Is God a Jerk?
Of all the parashot in all the Torah scrolls in all the world, that one – Sh’mini – had to walk into my life this year – not once, but twice. Because our Reform observance does not include the extra days added by the Sages for communities outside the land of Israel, we spent an extra week on this portion. Much of the content is focused on kashrut. But the parashah includes as well one of the few narrative events of the entire book of Vayikra (Leviticus) – the tale of the death of the two older sons of Aaron. You who’ve followed this blog and anyone who knows us or has read of us will readily understand that this text brings up resonances of the continuing process of grieving for our son, Mitch.
Two weeks, I was sitting in a gathering of colleagues, all of whom knew me and knew of our loss, and one began to give a d’var torah on that particular passage in the parashah. Because the event was focused on institutional transition, it is not surprising that the d’var focused on the image of the deaths of Nadav and Avihu as a metaphor for such transition, and the loss and processing that goes with it.
When my colleague started to speak, focusing on that passage and with full awareness of what we have endured, I sat – momentarily stunned – and waited for the anger to arise. How dare he focus on that story and not, at least in reference, acknowledge its personal relevance for me? I waited; and while the thought arose, the anger didn’t. My soul was quiet, allowing me to appreciate the wisdom of my colleague’s teaching. Our grief was not the defining, or even a defining, narrative of that moment. And it was okay.
This week, the specter of the death of Nadav and Avihu rises again in parashat Acharei Mot-Kedoshim, which commences with God instructing Moses to tell Aaron that he is not to enter the Holy of Holies – God’s inner sanctum in the Tabernacle, if you will – except when summoned. This instruction follows the opening verse, which reads, “God spoke with Moses after the deaths of Aaron’s two sons, when they approached the proximity of God and died.” Does the juxtaposition affirm the sense that the deaths of Nadav and Avihu were a result of sin? (Though, by the way, Aaron clearly does accept the thought that his sons deserved to die as a result of sin. When the entire community of Israel offers up a chatat – a sin-offering – immediately after the tragedy, Aaron refuses to take part, and Moses approves.) Certainly, the text affirms a sense that it isn’t necessarily safe to get too close to God; too close to the central Mystery and Power of the Universe. It isn’t safe; you can get burned.
Today a colleague posted a very angry response to this text in a Facebook group to which I belong, suggesting that it demonstrates what a jerk (alright, he used stronger language) the God of the Torah is in this instance because he refuses Aaron the right to mourn his sons, and accuses him and them of sin. I read the text differently. First, in the original story, it is not God who prohibits Aaron’s outward expression of his grief. It is Moses, who stills his brother with the statement that this is how God demonstrates God’s holiness in the sight of the people. Again, not a comfortable teaching, but true. It is in life and death that the ultimate Power and Terror of the Universe are experienced. Aaron’s response to this truth is silence. There are no words which can convey his truth – the pain, the anger, the guilt, the numbness. I remember that silence. I remember the desire to retreat into it. I remember the anger that followed, then was swallowed, and which re-emerges from time to time. And I, who use so many words, remember the emptiness of words.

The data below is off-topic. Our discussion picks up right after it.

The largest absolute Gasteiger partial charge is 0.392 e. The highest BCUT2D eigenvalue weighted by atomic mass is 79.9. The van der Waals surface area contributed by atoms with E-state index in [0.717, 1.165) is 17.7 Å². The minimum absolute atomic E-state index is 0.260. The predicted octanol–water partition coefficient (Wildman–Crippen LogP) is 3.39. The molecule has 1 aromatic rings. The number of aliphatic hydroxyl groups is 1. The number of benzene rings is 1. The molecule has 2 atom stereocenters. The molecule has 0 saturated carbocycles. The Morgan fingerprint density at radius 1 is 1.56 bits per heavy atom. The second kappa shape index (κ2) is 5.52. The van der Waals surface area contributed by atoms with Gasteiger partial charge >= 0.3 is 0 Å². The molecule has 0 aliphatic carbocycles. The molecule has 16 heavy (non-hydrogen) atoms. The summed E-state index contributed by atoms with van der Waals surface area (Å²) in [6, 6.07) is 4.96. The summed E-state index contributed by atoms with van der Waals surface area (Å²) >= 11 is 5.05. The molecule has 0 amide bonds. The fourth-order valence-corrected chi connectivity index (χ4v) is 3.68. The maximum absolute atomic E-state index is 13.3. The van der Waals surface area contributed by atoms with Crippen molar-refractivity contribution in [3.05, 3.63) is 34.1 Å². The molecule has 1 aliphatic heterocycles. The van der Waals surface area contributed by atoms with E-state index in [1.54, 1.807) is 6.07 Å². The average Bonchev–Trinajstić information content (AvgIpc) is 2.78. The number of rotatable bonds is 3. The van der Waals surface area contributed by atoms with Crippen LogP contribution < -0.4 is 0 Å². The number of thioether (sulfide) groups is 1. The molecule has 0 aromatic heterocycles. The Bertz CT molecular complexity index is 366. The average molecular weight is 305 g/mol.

But I’m still here. In some ways (none of them as good as his physical presence,) so is Mitch. Most of the time, I’m okay. And I accept, in silence, that this is what is; that Mitch’s death is part of the reality of this fragile transient experience we call life. And that the too-brief time we had with him tangibly at our sides was a gift. So, I can’t join my colleague in his rage. Rather, I bow my head and am silent – today, 15 months after the death of my son.
For those who practice the mussar (Jewish ethical mindfulness) practice of counting the Omer (the period between Pesach and Shavuot) with a focus each day on the s’firot (mystical emanations of the Godhead in the universe,) this week the focus is on God’s quality of netzach, interpreted by at least one teacher of the practice as “endurance.” I used the verbal form of that word above, in the sense in which often we use it – referring to the loss our family has endured; that through which we have suffered. Of course, another closely-connected meaning, though, is to have survived. The capacity of a family and a soul to endure – in both senses – is testimony in my eyes to a third sense of the word – “to triumph,” not in an adversarial or competitive sense. Rather, I mean the word in a spiritual sense of rising above, as it were, to a place where one finds meaning and some peace of mind simply in being able to say, ‘this is what is, and I am here.” And in that rising up, we taste one more, ultimate meaning of netzach – we taste eternity.